Who Is Wimbledon Tennis Prodigy Cori "Coco" Gauff?

The young prodigy is being hailed as Serena Williams 2.0.

The Wimbledon wunderkind reportedly completed a science test before taking on her idol. 

Over the weekend, Florida teen Cori "Coco" Gauff became the most talked about woman in tennis when, on becoming the youngest player in the Open era to advance through qualifying to reach Wimbledon's main draw, she then knocked out her sporting idol and five-time winner Venus Williams.

The Delray Beach, Florida, resident, who's been touted as the next Serena Williams, told an interviewer for Wimbledon, "I'm still in shock," adding, "Playing against the top players in the field is going to be a different feel."

Coco's name has been heard repeatedly on the elite tennis scene for years, but when the Wimbledon draw was announced Friday, she was handed a first-round match against 39-year-old Venus at the All England Club, cementing her place on the world stage. 

Gauff, who was born on March 13, 2004, secured her spot at the fabled tennis championships with a win in the final qualifying round at Roehampton on Thursday.

She will be the 12th youngest overall to play at the Wimbledon main draw, but the 11 others didn't make it through qualifying.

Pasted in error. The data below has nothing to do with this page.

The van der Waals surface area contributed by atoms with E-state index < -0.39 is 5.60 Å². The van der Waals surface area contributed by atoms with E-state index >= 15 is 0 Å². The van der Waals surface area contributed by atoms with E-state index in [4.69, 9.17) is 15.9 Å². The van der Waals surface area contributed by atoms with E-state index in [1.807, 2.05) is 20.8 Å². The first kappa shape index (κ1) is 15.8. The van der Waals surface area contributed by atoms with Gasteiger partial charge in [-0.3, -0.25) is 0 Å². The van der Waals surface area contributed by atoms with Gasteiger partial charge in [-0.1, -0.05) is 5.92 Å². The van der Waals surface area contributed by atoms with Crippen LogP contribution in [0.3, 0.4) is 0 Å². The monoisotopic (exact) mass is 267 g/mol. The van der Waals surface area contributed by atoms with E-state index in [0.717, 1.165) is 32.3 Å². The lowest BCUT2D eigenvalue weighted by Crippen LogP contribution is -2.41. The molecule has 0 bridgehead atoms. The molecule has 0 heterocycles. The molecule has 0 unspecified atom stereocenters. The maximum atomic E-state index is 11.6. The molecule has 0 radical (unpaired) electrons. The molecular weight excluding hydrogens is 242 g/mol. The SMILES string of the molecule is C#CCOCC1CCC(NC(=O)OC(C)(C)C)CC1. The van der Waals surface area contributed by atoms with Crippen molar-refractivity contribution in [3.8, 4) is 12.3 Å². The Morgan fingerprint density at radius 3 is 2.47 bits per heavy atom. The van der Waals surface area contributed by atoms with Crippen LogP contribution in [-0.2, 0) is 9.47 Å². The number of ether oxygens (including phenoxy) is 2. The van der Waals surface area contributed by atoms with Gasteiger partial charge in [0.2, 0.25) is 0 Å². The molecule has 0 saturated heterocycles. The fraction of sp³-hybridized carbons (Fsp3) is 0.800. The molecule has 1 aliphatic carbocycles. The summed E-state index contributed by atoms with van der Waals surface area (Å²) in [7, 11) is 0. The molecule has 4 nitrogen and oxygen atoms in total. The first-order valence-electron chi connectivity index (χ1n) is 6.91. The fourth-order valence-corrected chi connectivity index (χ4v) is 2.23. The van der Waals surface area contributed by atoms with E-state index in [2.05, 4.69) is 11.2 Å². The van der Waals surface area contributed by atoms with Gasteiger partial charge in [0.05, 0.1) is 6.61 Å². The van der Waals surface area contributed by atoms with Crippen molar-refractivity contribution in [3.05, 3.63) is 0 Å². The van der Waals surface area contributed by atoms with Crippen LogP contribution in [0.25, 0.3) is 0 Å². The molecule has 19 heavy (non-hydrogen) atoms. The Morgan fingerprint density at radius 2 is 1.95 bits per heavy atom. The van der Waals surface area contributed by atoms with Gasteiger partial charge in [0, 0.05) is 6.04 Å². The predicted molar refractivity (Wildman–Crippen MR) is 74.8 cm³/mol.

Played out on Court One, the teen beat her idol 6-4 6-4 on the first day of the tournament.

After the match, she revealed that she seized the opportunity to let her idol know exactly how she felt about her. “She [Williams] told me congratulations and keep going. She said good luck and I told her thanks for everything she did,” Gauff said. “I wouldn’t be here if it wasn’t for her – I told her she was so inspiring, and I’ve always wanted to tell her that, but I’ve never had the guts to before.”

It's understood that 15-year-old was online shopping when she found out that, in spite of her too-low ranking of 301, she could, in fact, compete at the world's most famous tennis tournament.

Before she even walked out on court she’d already cemented her place in history, as the youngest player to qualify for the main Wimbledon draw since the Open era began in 1968.

Wimbledon says it also doles out wild card slots to players whose world ranking isn't high enough to automatically qualify for the tournament, but who are noteworthy based on previous performances or their ability to "increase British interest." 

She is now scheduled to face 30-year-old Russian Magdalena Rybarikova in the second round on Wednesday and solidify her status as a next-generation Williams sister. 

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